At first glance, passers-by might think you’re carrying national security secrets in Matias’s slick and stylish Laptop Armor ($150 to $180). Only you need know it’s just your precious PowerBook. The Laptop Armor has a rigid aluminum outer shell and padded inserts that fit any laptop; the company claims that the case can help your laptop survive a 10-foot drop onto concrete, so it should have no problem with everyday abuse. Interior pockets hold a power adapter, a PDA, a mobile phone, and a few files, and a padded shoulder strap gives your hand a rest. The sturdy latches are lockable for additional security. The Laptop Armor is available in aluminum, black, and white. (Secret-agent handcuffs not included.)

Armor plating

For people who need the ultimate in crush-proof protection and who don’t care about pockets for PDAs and pens, RadTech’s MacTruck ($200 to $230) is made of thick aluminum-alloy plates that won’t bend, let alone break. In fact, the MacTruck isn’t so much a case as an exoskeleton: You leave your PowerBook in the MacTruck during use—it gives you full access to all ports, its air channels allow for cooling, and thick pads keep your laptop safe and stable. RadTech claims that the MacTruck is sturdy enough to protect your PowerBook from being run over by a truck—hence the case’s name. However, this heavy-duty protection is also just plain heavy—the case alone weighs between four and six pounds, depending on the size.

Bike-safe backpack

If you’d rather wear your laptop on your back, Axio’s Urban ($150) could be the bag for you. It features a rigid polycarbonate outer shell and lots of padding—you never want to take a spill off your bike or motorcycle, but in case you do, the Urban is like a helmet for your other brain. Interior compartments hold PDAs, an iPod, and other gadgets, and an optional Tek-Pack attaches to the outside of the Urban to accessibly store smaller items or a hydration pack. The Urban is available in titanium silver, metallic gray, and metallic olive.—Dan Frakes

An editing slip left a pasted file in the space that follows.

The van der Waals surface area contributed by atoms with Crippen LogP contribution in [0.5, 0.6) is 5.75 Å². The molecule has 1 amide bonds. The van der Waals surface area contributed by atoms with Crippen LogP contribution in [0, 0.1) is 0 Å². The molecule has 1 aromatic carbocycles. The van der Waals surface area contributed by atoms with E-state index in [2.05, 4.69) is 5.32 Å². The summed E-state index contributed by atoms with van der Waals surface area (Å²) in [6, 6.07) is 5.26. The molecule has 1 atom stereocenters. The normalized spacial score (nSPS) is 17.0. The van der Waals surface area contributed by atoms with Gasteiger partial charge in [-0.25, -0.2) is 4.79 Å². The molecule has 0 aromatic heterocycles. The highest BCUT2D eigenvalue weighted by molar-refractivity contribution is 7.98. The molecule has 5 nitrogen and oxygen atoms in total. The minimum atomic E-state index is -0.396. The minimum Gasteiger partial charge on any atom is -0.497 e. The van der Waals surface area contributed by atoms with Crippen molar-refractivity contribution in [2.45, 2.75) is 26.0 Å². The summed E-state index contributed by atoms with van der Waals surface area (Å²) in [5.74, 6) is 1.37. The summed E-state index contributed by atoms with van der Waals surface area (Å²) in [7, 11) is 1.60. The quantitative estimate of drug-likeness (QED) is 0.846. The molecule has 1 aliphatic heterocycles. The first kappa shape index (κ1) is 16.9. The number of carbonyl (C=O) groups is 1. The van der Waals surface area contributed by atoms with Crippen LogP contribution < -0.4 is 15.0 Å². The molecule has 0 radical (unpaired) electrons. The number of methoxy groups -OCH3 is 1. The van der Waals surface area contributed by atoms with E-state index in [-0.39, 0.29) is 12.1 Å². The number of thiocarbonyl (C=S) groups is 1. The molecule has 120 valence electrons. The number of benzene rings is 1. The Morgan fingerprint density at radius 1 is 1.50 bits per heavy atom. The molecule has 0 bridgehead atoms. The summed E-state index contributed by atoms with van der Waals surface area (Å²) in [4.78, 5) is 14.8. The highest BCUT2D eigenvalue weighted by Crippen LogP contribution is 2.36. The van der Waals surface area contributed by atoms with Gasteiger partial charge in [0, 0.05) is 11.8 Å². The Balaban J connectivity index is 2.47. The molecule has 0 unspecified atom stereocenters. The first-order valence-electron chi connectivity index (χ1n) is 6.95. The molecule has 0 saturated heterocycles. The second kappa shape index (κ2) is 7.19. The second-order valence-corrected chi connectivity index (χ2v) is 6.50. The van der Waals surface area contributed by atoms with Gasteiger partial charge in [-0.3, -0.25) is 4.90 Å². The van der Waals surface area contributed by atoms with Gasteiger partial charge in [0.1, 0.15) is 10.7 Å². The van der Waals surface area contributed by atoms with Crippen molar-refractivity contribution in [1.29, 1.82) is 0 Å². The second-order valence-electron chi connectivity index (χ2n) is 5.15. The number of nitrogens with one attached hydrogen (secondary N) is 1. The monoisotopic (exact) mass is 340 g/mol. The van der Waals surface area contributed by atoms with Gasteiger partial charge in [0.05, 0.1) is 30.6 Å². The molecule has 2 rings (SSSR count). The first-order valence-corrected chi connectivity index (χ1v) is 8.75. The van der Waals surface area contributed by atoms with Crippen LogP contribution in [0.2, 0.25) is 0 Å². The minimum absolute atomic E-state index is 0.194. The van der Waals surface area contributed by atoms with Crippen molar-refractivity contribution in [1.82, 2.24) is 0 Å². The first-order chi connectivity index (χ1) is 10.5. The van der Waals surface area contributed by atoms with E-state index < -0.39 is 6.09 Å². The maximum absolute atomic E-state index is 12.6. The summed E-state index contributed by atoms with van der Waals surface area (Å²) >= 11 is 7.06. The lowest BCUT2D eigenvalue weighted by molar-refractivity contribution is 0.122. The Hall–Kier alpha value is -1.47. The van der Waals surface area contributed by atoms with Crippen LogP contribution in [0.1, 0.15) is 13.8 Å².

What’s in your carry-on?

Dori Smith

I travel about three days a month; I have about 40,000 frequent-flyer miles (I just redeemed a bunch for trips to Hawaii and Florida). I have two travel kits: the light bag and the heavy bag. The light bag goes everywhere (as you might guess), while the heavy bag comes along only on longer trips or trips where I’m going to need more hard-core tech gear.

What’s in the light bag:

• 15-inch PowerBook (and power brick)
• Sony Ericsson T610 phone (and USB charger)
• iPod (40GB)
• Green-beam laser pointer
• SendStation PocketDock
• Griffin PowerPod
• iSight
• Jabra BT200 headset and power brick
• Targus Ultra Mini Retractable Optical Mouse
• Targus USB Retractable Notebook Light
• Macally 128MB flash drive
• Keyspan 4-port USB minihub
• AirPort Express
•  2 Dimple Gel wrist rests
• Discgear Discus 22-disc carrier
• Cables (FireWire, Ethernet, and two extension power cords)
• Adapters (CompactFlash PC Card, iPod cassette, 3-to-1 AC [with surge protector], DVI-to-VGA dongle)

What’s in the heavy bag:

• All of the light bag’s contents
• Citizen PN50 printer (and cables and power brick)
• Garmin GPS
• Tungsten T PalmPilot (with cradle)
• Canon Powershot S300 Digital Elph camera (and charger)
• Griffin iTalk
• RJ-11 cable
• S-Video-to-composite adapter

[ Contributing Editor Christopher Breen is also the editor in chief of Playlistmag.com. Contributing Editor Adam C. Engst is also the publisher of TidBits.com. Glenn Fleishman wrote Take Control of Your AirPort Network (Peachpit Press, 2005). Senior Writer Dan Frakes is also the reviews editor at Playlistmag.com. Joe Kissell wrote Take Control of Mac OS X Backups (Tidbits Electronic Publishing, 2005). Doris Smith is a coauthor of JavaScript for the World Wide Web:Visual QuickStart Guide, fifth edition (Peachpit Press, 2004). (** = Macworld reader.) ]